I think I have made you aware of the increasingly common practice of going to a restaurant and, when your food arrives, taking a photograph of it rather than actually eating the damned stuff. Heaven forbid you should actually talk to your companions either. No, far better to get onto Instagram or Facebook, tell the whole world where you are, what you’ve ordered, and caption the image with a bold ‘Nom nom nom.’

This latter aspect is particularly irksome, isn’t it? It’s not as if you’re trying to get a reluctant small child to eat some dinner. You’re a grown adult imitating making nursery noises. Why not go the whole hog, and amuse your fellow diners by saying, ‘Choo choo choo. Here comes the train going into the tunnel,’ before every mouthful?

If you get as irritated as I do by this, things have got a whole lot worse. I know that’s hard to credit, but it’s horribly true.

There is now a website geared specifically to people posting photographs and videos of food. This site has the awfully twee and rather predictable name of https://nom.com/ which in and of itself should make you want to hit somebody or climb the curtains.

Here you can find photos posted by preening narcissists namedropping about what currently fashionable eatery they are in. I don’t doubt you can find photographs of six quid bowls of cornflakes in Cereal Killer in Shoreditch.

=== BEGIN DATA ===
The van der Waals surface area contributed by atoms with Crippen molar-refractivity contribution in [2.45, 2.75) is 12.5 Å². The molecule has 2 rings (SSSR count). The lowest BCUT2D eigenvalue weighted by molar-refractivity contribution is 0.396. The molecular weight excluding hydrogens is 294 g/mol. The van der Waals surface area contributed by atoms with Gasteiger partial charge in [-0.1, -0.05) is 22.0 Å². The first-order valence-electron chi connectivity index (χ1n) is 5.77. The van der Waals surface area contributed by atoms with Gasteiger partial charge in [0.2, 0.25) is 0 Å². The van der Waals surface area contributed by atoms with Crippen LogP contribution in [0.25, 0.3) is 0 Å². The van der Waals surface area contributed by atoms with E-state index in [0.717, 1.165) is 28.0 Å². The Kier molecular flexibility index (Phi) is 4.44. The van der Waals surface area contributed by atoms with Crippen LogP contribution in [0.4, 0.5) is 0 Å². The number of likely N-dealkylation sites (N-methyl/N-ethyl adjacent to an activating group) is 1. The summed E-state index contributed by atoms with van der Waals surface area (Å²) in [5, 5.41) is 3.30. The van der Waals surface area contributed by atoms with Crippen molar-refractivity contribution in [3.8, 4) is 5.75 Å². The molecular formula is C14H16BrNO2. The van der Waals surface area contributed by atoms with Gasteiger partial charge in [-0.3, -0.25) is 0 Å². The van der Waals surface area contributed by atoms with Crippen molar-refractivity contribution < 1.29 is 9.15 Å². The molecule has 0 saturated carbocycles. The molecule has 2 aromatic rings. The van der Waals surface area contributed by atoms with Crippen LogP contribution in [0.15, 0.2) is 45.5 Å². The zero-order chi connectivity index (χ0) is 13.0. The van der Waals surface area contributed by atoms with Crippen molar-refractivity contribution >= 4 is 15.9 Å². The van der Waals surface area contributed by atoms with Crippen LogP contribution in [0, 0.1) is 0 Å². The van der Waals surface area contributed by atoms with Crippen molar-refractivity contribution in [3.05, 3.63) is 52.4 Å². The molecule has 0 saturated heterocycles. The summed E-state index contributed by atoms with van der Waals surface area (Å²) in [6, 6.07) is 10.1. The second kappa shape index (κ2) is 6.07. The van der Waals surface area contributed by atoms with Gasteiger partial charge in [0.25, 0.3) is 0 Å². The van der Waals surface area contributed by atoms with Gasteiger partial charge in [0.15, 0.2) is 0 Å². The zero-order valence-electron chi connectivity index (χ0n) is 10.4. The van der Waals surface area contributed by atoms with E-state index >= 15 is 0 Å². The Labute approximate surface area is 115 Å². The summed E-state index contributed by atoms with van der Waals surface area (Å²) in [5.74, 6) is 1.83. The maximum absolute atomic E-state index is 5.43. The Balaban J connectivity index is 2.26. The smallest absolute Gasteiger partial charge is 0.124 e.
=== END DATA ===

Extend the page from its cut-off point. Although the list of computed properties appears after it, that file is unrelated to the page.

But it gets even worserer, hard as that is to imagine. People can post videos of themselves while performing culinary miracles in their own kitchens. I bet that there’s an awful lot of quinoa and kale featured, since the mob who macramé their own sandals don’t eat meat.

I now return to the perennial problem of the rise of the selfie. One of the worst technical innovations ever was the camera phone. Then we got the execrable concept of a selfie stick. FFS there was a bloke negotiating a roundabout in London the other day gurning into his phone on a stick out of the window of his car.

Now the latest innovation. The flying selfie stick. It’s not the same as those ridiculous GPS-controlled phone drones that self important prats use to video themselves skiing in Val d’Isere so they can show off to their impressionable mates. No, the flying selfie stick, which has a range of about 80 feet, is controlled, inevitably, by a watch app. This will enable you to take some high level shots of people’s bald spots immediately before pancake landing and breaking your phone. Rock concerts will be a bloody nightmare with midair collisions galore, or pissed greebos trying to catch the things.

Now do you believe the world has taken leave of its senses? It’s enough to make me wonder if it’s the end of days.

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